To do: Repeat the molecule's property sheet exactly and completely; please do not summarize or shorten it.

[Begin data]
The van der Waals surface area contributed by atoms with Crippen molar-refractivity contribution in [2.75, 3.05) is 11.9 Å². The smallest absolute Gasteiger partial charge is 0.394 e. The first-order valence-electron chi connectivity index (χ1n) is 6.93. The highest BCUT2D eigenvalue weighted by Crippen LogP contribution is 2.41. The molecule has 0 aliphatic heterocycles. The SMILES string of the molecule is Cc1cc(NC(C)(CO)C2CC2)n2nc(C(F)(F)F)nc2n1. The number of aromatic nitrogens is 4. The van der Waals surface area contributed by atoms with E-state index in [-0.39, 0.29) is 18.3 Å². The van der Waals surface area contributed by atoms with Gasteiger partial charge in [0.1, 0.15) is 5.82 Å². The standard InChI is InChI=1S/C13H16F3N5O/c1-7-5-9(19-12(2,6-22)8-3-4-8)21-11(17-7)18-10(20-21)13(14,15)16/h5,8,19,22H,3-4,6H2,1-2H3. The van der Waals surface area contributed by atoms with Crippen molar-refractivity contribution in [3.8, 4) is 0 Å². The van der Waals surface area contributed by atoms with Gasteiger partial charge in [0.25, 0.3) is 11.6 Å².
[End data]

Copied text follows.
The van der Waals surface area contributed by atoms with Crippen molar-refractivity contribution in [2.75, 3.05) is 11.9 Å². The smallest absolute Gasteiger partial charge is 0.394 e. The first-order valence-electron chi connectivity index (χ1n) is 6.93. The highest BCUT2D eigenvalue weighted by Crippen LogP contribution is 2.41. The molecule has 0 aliphatic heterocycles. The SMILES string of the molecule is Cc1cc(NC(C)(CO)C2CC2)n2nc(C(F)(F)F)nc2n1. The number of aromatic nitrogens is 4. The van der Waals surface area contributed by atoms with E-state index in [-0.39, 0.29) is 18.3 Å². The van der Waals surface area contributed by atoms with Gasteiger partial charge in [0.1, 0.15) is 5.82 Å². The standard InChI is InChI=1S/C13H16F3N5O/c1-7-5-9(19-12(2,6-22)8-3-4-8)21-11(17-7)18-10(20-21)13(14,15)16/h5,8,19,22H,3-4,6H2,1-2H3. The van der Waals surface area contributed by atoms with Crippen molar-refractivity contribution in [3.8, 4) is 0 Å². The van der Waals surface area contributed by atoms with Gasteiger partial charge in [0.25, 0.3) is 11.6 Å².